There will be light snacks and beverages available as artists share their work while participants also discuss “ideas on how masculine-identified, African American women can access needed health care and important screenings.”
The Stud Health Project will focus on specific breast and cervical health outreach and education and an Emory University researcher is working on the project this spring by developing focus groups to hear what masculine-identified women and their femme partners will respond to when it comes to listening to health related messages, according to ALHI.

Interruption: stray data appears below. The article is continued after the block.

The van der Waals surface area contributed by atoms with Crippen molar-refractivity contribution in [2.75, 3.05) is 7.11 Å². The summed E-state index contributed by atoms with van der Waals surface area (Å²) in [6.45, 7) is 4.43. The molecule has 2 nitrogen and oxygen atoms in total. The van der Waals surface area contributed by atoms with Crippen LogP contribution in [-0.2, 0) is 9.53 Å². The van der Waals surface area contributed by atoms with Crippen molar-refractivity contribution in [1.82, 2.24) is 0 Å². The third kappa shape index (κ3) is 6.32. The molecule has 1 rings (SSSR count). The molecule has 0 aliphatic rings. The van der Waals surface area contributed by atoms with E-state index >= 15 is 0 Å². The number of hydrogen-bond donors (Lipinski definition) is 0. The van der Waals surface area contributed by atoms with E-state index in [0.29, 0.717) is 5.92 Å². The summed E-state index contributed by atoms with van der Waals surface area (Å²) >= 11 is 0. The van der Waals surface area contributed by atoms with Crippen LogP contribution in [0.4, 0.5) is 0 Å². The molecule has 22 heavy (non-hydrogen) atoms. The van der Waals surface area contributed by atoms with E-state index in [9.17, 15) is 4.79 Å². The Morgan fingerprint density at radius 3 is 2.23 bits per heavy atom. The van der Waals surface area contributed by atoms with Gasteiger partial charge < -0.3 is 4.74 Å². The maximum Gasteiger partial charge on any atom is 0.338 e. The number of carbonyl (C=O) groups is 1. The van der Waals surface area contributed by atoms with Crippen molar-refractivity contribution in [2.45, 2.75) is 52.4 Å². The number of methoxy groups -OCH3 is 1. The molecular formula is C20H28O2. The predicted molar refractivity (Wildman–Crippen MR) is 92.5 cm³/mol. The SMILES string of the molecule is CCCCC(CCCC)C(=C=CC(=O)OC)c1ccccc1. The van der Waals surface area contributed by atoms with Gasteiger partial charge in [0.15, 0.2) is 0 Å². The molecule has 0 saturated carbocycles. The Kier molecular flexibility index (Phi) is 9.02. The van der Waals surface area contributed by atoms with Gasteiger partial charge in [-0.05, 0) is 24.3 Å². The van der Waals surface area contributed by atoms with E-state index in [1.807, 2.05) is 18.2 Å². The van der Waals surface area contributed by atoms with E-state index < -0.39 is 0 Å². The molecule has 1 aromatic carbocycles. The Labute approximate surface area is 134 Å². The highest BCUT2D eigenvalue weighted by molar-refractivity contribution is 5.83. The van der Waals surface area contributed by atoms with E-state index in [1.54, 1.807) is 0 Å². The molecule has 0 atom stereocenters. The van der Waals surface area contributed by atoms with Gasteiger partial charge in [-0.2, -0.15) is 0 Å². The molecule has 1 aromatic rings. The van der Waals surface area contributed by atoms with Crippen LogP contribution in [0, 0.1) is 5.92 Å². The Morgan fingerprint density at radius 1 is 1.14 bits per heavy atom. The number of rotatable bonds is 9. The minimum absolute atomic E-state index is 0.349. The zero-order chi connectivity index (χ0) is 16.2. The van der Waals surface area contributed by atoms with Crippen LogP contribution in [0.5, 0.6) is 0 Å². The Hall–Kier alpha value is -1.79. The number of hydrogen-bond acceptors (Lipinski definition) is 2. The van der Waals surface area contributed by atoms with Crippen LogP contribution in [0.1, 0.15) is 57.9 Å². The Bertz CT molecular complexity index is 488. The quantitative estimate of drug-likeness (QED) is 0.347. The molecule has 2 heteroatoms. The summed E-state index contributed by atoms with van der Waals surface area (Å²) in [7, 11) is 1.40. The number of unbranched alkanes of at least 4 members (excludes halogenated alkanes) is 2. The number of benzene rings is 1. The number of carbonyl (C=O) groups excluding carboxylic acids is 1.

Amber Moore of Sigma Omega Phi explains in a YouTube video why the Stud Health Project is important.
“The African American stud identifies more with the male in the relationship…it doesn’t matter that it’s two women,” Moore says. “When ads are put out about breast cancer, mammograms, pap smears, there may be pink on it …we find it doesn’t appeal to us so therefore we block it out.”
Moore goes on to say the partnership with ALHI is to educate the dominant, aggressive, masculine-identified women understand and learn to care for their female bodies.
Watch the entire video here: